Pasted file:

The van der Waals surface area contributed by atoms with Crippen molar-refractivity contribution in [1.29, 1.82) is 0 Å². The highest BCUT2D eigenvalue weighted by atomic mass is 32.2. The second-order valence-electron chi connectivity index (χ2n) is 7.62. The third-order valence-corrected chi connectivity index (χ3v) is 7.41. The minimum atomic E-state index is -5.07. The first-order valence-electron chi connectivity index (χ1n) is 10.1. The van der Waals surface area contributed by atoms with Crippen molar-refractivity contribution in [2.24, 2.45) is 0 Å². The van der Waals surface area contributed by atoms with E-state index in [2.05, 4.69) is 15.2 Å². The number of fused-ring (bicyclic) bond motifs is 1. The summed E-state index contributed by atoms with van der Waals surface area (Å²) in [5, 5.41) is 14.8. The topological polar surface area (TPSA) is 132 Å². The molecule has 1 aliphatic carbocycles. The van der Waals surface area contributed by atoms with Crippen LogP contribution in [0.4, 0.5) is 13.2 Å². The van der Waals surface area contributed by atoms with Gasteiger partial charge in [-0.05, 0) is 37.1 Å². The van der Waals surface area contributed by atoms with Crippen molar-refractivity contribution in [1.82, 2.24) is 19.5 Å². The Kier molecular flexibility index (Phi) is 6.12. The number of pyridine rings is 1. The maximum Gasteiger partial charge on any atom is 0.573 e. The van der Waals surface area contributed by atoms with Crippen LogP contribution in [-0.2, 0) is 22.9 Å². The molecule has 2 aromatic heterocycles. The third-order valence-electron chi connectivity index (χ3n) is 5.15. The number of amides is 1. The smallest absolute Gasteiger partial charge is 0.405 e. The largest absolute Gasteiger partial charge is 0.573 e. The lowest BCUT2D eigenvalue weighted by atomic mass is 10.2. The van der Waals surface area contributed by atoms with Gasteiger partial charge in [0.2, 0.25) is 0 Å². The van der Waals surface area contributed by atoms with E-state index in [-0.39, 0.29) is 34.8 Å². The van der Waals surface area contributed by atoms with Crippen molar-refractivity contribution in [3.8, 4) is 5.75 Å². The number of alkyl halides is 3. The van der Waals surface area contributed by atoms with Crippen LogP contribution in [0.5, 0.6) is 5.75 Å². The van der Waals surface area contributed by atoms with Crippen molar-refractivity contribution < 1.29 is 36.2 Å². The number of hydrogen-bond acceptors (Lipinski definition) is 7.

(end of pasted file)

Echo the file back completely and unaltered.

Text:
The van der Waals surface area contributed by atoms with Crippen molar-refractivity contribution in [1.29, 1.82) is 0 Å². The highest BCUT2D eigenvalue weighted by atomic mass is 32.2. The second-order valence-electron chi connectivity index (χ2n) is 7.62. The third-order valence-corrected chi connectivity index (χ3v) is 7.41. The minimum atomic E-state index is -5.07. The first-order valence-electron chi connectivity index (χ1n) is 10.1. The van der Waals surface area contributed by atoms with Crippen molar-refractivity contribution in [2.24, 2.45) is 0 Å². The van der Waals surface area contributed by atoms with E-state index in [2.05, 4.69) is 15.2 Å². The number of fused-ring (bicyclic) bond motifs is 1. The summed E-state index contributed by atoms with van der Waals surface area (Å²) in [5, 5.41) is 14.8. The topological polar surface area (TPSA) is 132 Å². The molecule has 1 aliphatic carbocycles. The van der Waals surface area contributed by atoms with Crippen LogP contribution in [0.4, 0.5) is 13.2 Å². The van der Waals surface area contributed by atoms with Gasteiger partial charge in [-0.05, 0) is 37.1 Å². The van der Waals surface area contributed by atoms with Crippen molar-refractivity contribution in [1.82, 2.24) is 19.5 Å². The Kier molecular flexibility index (Phi) is 6.12. The number of pyridine rings is 1. The maximum Gasteiger partial charge on any atom is 0.573 e. The van der Waals surface area contributed by atoms with Crippen LogP contribution in [-0.2, 0) is 22.9 Å². The molecule has 2 aromatic heterocycles. The third-order valence-electron chi connectivity index (χ3n) is 5.15. The number of amides is 1. The smallest absolute Gasteiger partial charge is 0.405 e. The largest absolute Gasteiger partial charge is 0.573 e. The lowest BCUT2D eigenvalue weighted by atomic mass is 10.2. The van der Waals surface area contributed by atoms with Gasteiger partial charge in [0.2, 0.25) is 0 Å². The van der Waals surface area contributed by atoms with E-state index in [-0.39, 0.29) is 34.8 Å². The van der Waals surface area contributed by atoms with Crippen molar-refractivity contribution in [3.8, 4) is 5.75 Å². The number of alkyl halides is 3. The van der Waals surface area contributed by atoms with Crippen LogP contribution in [0.5, 0.6) is 5.75 Å². The van der Waals surface area contributed by atoms with Crippen molar-refractivity contribution < 1.29 is 36.2 Å². The number of hydrogen-bond acceptors (Lipinski definition) is 7.